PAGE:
"Most of the really successful photographers teach or do workshops. They also spend a great deal of time on marketing to get their name and work out into the public." - Stacy WhiteStacy White, 43, from Sarasota, started taking photographs in 2004 after her daughter was born. She just wanted to document her family's life and take vacation photos. Although she is not a professional photographer, she believes that photography is a great way to document moments and feelings that otherwise would be missed. [caption id="attachment_2909" align="alignright" width="327"] Photographed by Maurice Schutgens[/caption] Mrs White is not the only one who shares this perspective, Maurice Schutgens, too, believes that the moment captured is what invites the audience to the photograph. As a Conservation Biologist working in Kenya, Mr Schutgens, 28, from the Netherlands, takes mostly pictures of wildlife. (Picture, 'Footprints' right hand side)
"From charging elephants to stalking predators and stunning wildlife filled landscape." - Maurice SchutgensHis most successful picture is 'Footprints', shot in Namibia in 2012, which has won him several competitions.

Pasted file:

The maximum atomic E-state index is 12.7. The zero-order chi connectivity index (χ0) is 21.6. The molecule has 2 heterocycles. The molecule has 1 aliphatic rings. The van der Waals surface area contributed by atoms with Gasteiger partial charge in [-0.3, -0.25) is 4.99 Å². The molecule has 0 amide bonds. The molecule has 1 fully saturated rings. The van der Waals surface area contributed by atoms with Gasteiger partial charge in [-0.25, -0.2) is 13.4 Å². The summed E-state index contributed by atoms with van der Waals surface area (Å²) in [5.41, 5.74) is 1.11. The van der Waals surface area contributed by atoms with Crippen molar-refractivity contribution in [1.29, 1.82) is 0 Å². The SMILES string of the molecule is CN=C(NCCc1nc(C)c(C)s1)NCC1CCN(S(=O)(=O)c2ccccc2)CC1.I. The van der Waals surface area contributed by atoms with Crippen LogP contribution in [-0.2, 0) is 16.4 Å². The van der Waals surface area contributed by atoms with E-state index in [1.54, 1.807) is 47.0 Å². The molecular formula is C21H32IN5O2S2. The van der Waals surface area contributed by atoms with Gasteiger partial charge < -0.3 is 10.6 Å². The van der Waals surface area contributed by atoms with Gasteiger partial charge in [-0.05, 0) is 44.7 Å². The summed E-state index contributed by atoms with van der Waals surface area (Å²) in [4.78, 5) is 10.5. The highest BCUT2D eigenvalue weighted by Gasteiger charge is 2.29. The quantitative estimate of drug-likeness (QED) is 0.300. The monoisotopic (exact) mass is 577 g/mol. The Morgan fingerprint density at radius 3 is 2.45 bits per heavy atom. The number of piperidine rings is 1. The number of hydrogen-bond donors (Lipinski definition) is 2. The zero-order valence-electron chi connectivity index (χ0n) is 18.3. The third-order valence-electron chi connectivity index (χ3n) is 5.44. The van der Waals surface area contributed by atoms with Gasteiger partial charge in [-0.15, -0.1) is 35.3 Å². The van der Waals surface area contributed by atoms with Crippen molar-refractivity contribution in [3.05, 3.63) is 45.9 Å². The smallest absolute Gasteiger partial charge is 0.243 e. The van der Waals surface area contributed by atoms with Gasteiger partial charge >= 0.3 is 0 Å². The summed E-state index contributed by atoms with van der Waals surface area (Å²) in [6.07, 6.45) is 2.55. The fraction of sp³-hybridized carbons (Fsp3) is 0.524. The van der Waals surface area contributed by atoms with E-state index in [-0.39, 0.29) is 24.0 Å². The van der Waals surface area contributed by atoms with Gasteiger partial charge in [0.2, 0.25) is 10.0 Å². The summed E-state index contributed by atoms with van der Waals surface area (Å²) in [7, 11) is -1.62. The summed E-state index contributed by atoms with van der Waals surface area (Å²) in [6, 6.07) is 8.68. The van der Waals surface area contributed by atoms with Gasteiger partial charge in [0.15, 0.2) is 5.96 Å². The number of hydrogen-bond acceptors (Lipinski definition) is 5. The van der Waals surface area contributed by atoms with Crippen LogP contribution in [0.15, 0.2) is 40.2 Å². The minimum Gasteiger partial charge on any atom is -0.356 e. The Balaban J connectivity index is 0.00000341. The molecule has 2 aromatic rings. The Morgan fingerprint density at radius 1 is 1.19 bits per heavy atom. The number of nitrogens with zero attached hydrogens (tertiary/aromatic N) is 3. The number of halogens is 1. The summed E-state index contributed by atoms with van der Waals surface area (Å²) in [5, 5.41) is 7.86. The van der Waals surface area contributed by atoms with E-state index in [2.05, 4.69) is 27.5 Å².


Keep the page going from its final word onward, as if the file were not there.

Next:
"I believe that people enjoy this photograph due to its symmetry - the lines in the sand and the angle from below. The dunes look huge and it invites those admiring it to imagine what that adventure felt like."Even though Mr Schutgens has won several competitions, he hopes that one day National Geographic will come knock on his door. His desire to be contacted by the National Geographic is one of the reasons he spent around 3 hours to get the perfect photograph. Not only did he spent a whole afternoon waiting for this moment, but he also spent around US$3,000 for it. Costs that include spare tire replacement, the drive from Cape Town to Sossusvlei and food; not to mention the possibility of getting his feet burnt on the hot sand and the risk of running out of fuel in the middle of the desert. Hard work, dedication and patience are key to being a successful photographer. Hence, willingness to put time into learning and growing is crucial to expand experience and knowledge. William Steel, 24, from Botswana started taking pictures in 2011 in Botswana National Parks. This young man, won Runner-up Sunday Times Photographer of the year in 2015. He is an MBA student, ready to manage and market his own product when the time comes. Like any other photographer, he argues that a photographer needs to know the theory, but learns best through practice - studying is an ongoing project of any professional.